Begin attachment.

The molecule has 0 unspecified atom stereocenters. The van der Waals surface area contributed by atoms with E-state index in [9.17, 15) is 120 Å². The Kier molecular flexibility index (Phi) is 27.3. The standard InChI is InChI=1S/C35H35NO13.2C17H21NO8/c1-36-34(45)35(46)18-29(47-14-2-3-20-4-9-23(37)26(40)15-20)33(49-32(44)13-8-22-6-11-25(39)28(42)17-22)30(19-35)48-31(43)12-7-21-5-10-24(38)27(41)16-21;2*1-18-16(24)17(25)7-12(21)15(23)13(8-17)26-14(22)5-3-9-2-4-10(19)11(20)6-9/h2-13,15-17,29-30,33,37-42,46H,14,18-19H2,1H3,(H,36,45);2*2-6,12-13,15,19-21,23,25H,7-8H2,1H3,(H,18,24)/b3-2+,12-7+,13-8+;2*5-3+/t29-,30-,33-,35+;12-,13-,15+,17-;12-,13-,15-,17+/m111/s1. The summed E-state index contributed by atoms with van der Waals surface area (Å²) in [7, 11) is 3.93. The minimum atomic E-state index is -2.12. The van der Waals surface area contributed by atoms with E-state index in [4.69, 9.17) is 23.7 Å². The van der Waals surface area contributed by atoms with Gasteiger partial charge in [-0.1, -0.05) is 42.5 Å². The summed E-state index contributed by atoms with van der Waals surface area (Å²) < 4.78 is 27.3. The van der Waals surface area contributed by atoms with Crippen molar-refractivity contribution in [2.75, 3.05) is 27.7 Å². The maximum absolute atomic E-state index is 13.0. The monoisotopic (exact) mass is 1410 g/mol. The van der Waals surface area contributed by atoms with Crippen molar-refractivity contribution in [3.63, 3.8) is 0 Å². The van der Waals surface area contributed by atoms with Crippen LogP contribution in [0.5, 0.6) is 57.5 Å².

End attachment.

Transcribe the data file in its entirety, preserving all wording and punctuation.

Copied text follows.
The molecule has 0 unspecified atom stereocenters. The van der Waals surface area contributed by atoms with E-state index in [9.17, 15) is 120 Å². The Kier molecular flexibility index (Phi) is 27.3. The standard InChI is InChI=1S/C35H35NO13.2C17H21NO8/c1-36-34(45)35(46)18-29(47-14-2-3-20-4-9-23(37)26(40)15-20)33(49-32(44)13-8-22-6-11-25(39)28(42)17-22)30(19-35)48-31(43)12-7-21-5-10-24(38)27(41)16-21;2*1-18-16(24)17(25)7-12(21)15(23)13(8-17)26-14(22)5-3-9-2-4-10(19)11(20)6-9/h2-13,15-17,29-30,33,37-42,46H,14,18-19H2,1H3,(H,36,45);2*2-6,12-13,15,19-21,23,25H,7-8H2,1H3,(H,18,24)/b3-2+,12-7+,13-8+;2*5-3+/t29-,30-,33-,35+;12-,13-,15+,17-;12-,13-,15-,17+/m111/s1. The summed E-state index contributed by atoms with van der Waals surface area (Å²) in [7, 11) is 3.93. The minimum atomic E-state index is -2.12. The van der Waals surface area contributed by atoms with E-state index in [4.69, 9.17) is 23.7 Å². The van der Waals surface area contributed by atoms with Gasteiger partial charge in [-0.1, -0.05) is 42.5 Å². The summed E-state index contributed by atoms with van der Waals surface area (Å²) < 4.78 is 27.3. The van der Waals surface area contributed by atoms with Crippen molar-refractivity contribution in [2.75, 3.05) is 27.7 Å². The maximum absolute atomic E-state index is 13.0. The monoisotopic (exact) mass is 1410 g/mol. The van der Waals surface area contributed by atoms with Crippen molar-refractivity contribution in [3.63, 3.8) is 0 Å². The van der Waals surface area contributed by atoms with Crippen LogP contribution in [0.5, 0.6) is 57.5 Å².